Since Adj. Prof. Henry Chesbrough wrote his pioneering 2003 book, Open Innovation: The New Imperative for Creating and Profiting from Technology, the concept has become a mainstay of corporate strategists and product developers around the world.
Next month, leading thinkers will gather in San Francisco to discuss the latest trends—including the rise of machine learning and the development of new business models to enhance collaborative strategies—at the 4th Annual World Open Innovation Conference.
Open innovation calls for companies to make much greater use of external ideas and technologies in their own business and, in turn, give outsiders to their unused internal ideas.
Keynote speakers at the conference include:
- David J. Teece, director of the Tusher Center for the Management of Intellectual Capital at Berkeley Haas
- Arati Prabhakar, former director, Defense Advanced Research Projects Agency (DARPA)
- William Ruh, SVP & chief digital officer for GE, and CEO of GE Digital
- Thomas Kalil, former deputy director of policy, The White House Office of Science & Technology Policy
Chesbrough, faculty director of the Garwood Center for Corporate Innovation, will chair the event, to be held Dec. 13-15 at the San Francisco Airport Marriott Waterfront.
We asked Chesbrough a few questions in preparation for the conference.
Who should attend?
Anybody who is interested in growth should attend. You’ll see new models of growth that leverage more knowledge from external resources, making innovation faster and more efficient. We expect managers from Europe, Japan, China, and India, and of course, many American companies.
Who will be speaking at the conference?
The mix of speakers is not what you’d typically see at most conferences. The chief digital officer of GE will discuss the digital transformation of his company, and keynote speakers who headed DARPA and held a leading position in the White House Office of Technology and Science will explain how the principles of open innovation can be shared with governments and public entities. David Teece, director of UC Berkeley’s Tusher Center for the Management of Intellectual Capital, will tie these themes together and explain why competitive advantage in the 21st century will be based on the ability to mobilize external resources.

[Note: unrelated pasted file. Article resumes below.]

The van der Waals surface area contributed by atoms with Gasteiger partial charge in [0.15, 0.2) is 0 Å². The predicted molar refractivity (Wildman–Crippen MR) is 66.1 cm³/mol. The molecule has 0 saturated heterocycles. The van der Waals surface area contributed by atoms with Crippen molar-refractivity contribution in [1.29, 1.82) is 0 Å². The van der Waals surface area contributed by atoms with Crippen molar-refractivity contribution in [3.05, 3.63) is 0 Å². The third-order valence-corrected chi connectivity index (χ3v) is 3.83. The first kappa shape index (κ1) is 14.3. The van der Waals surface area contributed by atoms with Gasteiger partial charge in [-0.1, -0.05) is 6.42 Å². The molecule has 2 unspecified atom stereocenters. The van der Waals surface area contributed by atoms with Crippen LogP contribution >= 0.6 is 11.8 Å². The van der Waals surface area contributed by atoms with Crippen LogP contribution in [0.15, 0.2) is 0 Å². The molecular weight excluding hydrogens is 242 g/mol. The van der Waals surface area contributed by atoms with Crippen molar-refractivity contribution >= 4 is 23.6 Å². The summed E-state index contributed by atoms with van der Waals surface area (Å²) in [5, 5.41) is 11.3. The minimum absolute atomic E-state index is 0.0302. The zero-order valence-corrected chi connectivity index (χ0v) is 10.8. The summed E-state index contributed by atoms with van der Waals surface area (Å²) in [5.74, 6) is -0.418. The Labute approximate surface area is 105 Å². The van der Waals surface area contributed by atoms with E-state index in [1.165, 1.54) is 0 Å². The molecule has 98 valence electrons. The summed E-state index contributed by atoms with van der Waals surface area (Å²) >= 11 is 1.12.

What will this year’s conference cover?
We’ll focus on lessons learned by state, local, and national governments that have used open innovation to inform and strengthen the policy-making process. Traditionally the policy world talks to itself, or uses consultants to push ideas out to the world. But the world can participate directly in the formation of the policies and give feedback on execution. We will also see the latest academic research on open innovation, and experience challenges from leading companies who are trying to make it work in practice.
Can you provide a memorable insight from an earlier conference?
There’s one particular story from NASA. With budgets shrinking and a trip to Mars on the drawing board, NASA was turning to open innovation to solve the immense problems of interplanetary travel. The agency even crowdsourced the design for a new space suit. But, as attendees at the World Open Innovation Conference in 2014 learned, the new approach to innovation unsettled long-time employees of the space agency. Scientists at NASA went through an identity crisis. They asked, “When we go outside to ask citizens for their input what happens to me?” That’s just one example of a challenge in adapting to open innovation.
What are some trends that you are watching in open innovation?
Open innovation is moving into the realm of artificial intelligence. Machine learning and deep learning involve training machines with sets of data, and the more data you have the better the training. Open innovation holds that it is quite possible to aggregate disparate data sources from multiple, collaborating organizations.
Sharing data and sharing services creates value and new sources of revenue. But opening a business to outside partners requires the development of new business models. Firms need to find ways to manage the move to the new digital technologies that are reshaping the economy.
Why does open innovation matter as much today as it did when you developed the paradigm?
There is so much useful knowledge in so many places that it is a mistake to generate and protect your own knowledge to the exclusion of outside sources. It is much smarter to take advantage of that external knowledge and then add the pieces of internal knowledge that brings it to life and connects it together to deliver business value.